I also was in a relationship that I tried to make work for 11 YEARS! We were married & everything, but I eventually got tired of trying sooo hard to make it work when all he could see was his own feelings. I eventually was a miserable shell who didn't know who I was (b/c I ignored my own feelings to preserve his)....that is how I found my way into MBTI.
    Aw hon. Yup. I have been there too. I mean, my ex tried to make things work too (I want to be fair); but there are just some things that hard work can fix, and some things that hard work cannot... and of course both partners also get a say in how successful the effort is to fix the marriage. If your ex couldn't get around his feelings, then you couldn't make the boat float on your own... it's just deciding when that "bail-out" point should be that is hard. It says something that you took the marriage seriously enough that you tried for so long to make it work. (Mine lasted 15 years before we separated.)

    Maybe this makes me even more so jaded in some ways, b/c I don't want to waste my time again like that hoping for change.
    That's a very real thing to consider. I have found I am FAR more impatient waiting for change, than I used to be. Once I realized I could leave, now I am very aware of how I'm feeling about something and don't drag things out nearly as long; I dated someone on and off for a year and saw it wasn't going to work, so I bailed, and I bail early on casual date relationships too if I sense it's not going to happen.

    With this one, I don't really want his personality to change, though. I only his lifestyle, and unfortunately, it isn't something he can fix overnight...
    I guess the question is, are you able to trust that he is trying to make that change happen / working at it? If you can trust him to be trying to (1) stay clean and (2) get work [if that's what you need from him], then you can invest more; if not, it's not a good investment.
    "Hey Capa -- We're only stardust." ~ "Sunshine"

    “Pleasure to me is wonder—the unexplored, the unexpected, the thing that is hidden and the changeless thing that lurks behind superficial mutability. To trace the remote in the immediate; the eternal in the ephemeral; the past in the present; the infinite in the finite; these are to me the springs of delight and beauty.” ~ H.P. Lovecraft

  9. #9
    Member COLORATURA's Avatar
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    Without quoting you both, thank you both so much. I appreciate your input.

    I didn't want to go into too many details, but alot of what Fidelia is saying has already come to past. I guess your Ni is very accurate! Either that, or you have had some VERY good (altho that prob isn't the right word) experience with situations like this.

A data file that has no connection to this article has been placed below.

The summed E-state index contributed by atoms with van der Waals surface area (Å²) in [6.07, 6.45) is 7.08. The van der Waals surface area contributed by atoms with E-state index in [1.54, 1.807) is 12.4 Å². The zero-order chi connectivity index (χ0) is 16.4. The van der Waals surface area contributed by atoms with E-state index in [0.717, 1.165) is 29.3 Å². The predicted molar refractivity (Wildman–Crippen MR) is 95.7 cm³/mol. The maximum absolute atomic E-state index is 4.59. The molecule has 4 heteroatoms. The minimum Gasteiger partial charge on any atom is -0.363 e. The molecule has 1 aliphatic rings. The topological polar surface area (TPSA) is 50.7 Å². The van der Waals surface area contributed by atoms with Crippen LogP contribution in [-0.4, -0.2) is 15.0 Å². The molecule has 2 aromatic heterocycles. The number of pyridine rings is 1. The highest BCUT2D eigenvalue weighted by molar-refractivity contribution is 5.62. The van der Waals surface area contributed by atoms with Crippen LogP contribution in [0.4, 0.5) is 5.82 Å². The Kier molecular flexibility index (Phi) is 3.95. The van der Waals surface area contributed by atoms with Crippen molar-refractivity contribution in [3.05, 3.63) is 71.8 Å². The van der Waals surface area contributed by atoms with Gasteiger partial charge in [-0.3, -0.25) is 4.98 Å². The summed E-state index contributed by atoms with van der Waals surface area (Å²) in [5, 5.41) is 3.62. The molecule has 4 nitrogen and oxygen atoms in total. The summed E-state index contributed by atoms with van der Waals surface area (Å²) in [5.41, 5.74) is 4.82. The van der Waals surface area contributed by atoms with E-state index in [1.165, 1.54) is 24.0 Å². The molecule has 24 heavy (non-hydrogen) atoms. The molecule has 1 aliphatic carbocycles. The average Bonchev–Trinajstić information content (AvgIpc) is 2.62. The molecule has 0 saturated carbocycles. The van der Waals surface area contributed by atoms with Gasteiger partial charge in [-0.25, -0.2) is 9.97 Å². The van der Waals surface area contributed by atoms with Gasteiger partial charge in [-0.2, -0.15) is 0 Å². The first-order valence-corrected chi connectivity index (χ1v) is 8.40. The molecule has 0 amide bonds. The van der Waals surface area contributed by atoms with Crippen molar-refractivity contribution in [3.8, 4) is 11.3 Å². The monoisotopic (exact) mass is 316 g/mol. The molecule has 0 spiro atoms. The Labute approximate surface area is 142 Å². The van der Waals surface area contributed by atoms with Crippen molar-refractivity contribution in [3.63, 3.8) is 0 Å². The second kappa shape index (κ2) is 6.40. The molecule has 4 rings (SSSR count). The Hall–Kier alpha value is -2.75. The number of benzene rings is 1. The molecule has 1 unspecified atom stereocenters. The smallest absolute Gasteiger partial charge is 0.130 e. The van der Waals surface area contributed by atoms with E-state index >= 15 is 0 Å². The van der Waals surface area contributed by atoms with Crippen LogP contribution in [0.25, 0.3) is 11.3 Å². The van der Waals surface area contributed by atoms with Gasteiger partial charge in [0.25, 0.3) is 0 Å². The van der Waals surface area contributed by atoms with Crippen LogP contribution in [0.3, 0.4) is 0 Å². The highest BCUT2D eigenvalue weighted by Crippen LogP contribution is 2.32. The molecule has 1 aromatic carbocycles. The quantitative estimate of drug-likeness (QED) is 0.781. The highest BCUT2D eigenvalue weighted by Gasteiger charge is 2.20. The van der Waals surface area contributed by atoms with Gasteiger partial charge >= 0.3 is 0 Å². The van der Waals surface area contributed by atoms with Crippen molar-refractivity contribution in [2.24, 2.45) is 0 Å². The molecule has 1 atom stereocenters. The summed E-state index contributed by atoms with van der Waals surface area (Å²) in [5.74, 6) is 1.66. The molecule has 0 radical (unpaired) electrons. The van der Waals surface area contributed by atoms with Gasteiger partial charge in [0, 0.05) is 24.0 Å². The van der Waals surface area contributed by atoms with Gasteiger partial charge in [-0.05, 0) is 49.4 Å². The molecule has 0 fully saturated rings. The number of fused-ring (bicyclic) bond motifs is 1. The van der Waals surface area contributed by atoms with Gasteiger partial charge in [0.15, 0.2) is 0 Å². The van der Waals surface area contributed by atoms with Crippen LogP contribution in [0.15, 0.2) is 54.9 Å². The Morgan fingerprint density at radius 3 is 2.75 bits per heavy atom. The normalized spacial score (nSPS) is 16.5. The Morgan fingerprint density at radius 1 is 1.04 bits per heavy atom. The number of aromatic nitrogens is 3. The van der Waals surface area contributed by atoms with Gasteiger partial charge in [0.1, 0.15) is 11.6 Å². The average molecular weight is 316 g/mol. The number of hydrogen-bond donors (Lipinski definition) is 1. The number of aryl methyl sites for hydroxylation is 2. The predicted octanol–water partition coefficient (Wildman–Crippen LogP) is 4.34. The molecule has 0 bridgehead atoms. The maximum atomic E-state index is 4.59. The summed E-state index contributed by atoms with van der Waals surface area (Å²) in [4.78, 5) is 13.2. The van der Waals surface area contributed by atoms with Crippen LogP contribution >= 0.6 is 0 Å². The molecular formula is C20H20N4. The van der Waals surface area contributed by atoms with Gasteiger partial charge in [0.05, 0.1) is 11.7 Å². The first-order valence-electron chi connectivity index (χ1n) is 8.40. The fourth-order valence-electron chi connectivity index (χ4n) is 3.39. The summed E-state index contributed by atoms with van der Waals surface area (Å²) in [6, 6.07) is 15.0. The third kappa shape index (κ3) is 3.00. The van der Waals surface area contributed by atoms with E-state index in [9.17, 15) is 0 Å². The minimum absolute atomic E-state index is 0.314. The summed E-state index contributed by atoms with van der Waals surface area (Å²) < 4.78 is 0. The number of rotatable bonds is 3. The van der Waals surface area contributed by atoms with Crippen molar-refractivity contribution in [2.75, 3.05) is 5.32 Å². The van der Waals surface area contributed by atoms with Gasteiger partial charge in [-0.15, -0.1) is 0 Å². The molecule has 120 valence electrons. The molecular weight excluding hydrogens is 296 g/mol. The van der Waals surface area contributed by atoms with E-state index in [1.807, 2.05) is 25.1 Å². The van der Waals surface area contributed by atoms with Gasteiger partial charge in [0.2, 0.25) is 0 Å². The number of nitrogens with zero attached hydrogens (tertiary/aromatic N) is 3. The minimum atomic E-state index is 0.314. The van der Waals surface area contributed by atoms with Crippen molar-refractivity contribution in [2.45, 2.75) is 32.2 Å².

Nevertheless, I am still unsure of what to do. In the past when I have neglected my feelings toward someone, and broke things off, I had a hard time moving forward. I didn't consider the ramifications of how I would feel after, and although, logically I know what I NEED to do...my heart is really fighting me.

    Anyhow, thank you both for your insight! It helps alot to get other perspectives!
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    Emperor/Dictator kyuuei's Avatar
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    If he cannot love himself, he cannot love another. The sad truth is, even if he wanted to love you, respect you, and treat you right.. he cannot. He simply does not have the capacity currently.

    He COULD get to that point. Truly, with support and effort and lot of determination he could pull himself up. Are you willing to take the risk of hurting yourself (should he slip back into old habits.. even successful people with the best intentions in rehab tend to relapse at least once before kicking habits), being patient all those years (and years it will be), forgiving crimes you will never put him through, and dealing with a one-sided relationship until that time? Can you possibly be happy in a relationship with him later on down the road when you've had to deal with all of that?

    I can't answer those questions for you, but they're the ones that need asking. Will you still love him, and value that connection, when it is literally the only thing left keeping you two together? Will the value be something to make you happy, or a burden on your heart? A big house is only nice if it's maintained.. if you don't want to clean a big house, you buy a smaller one and admire the big house from a distance.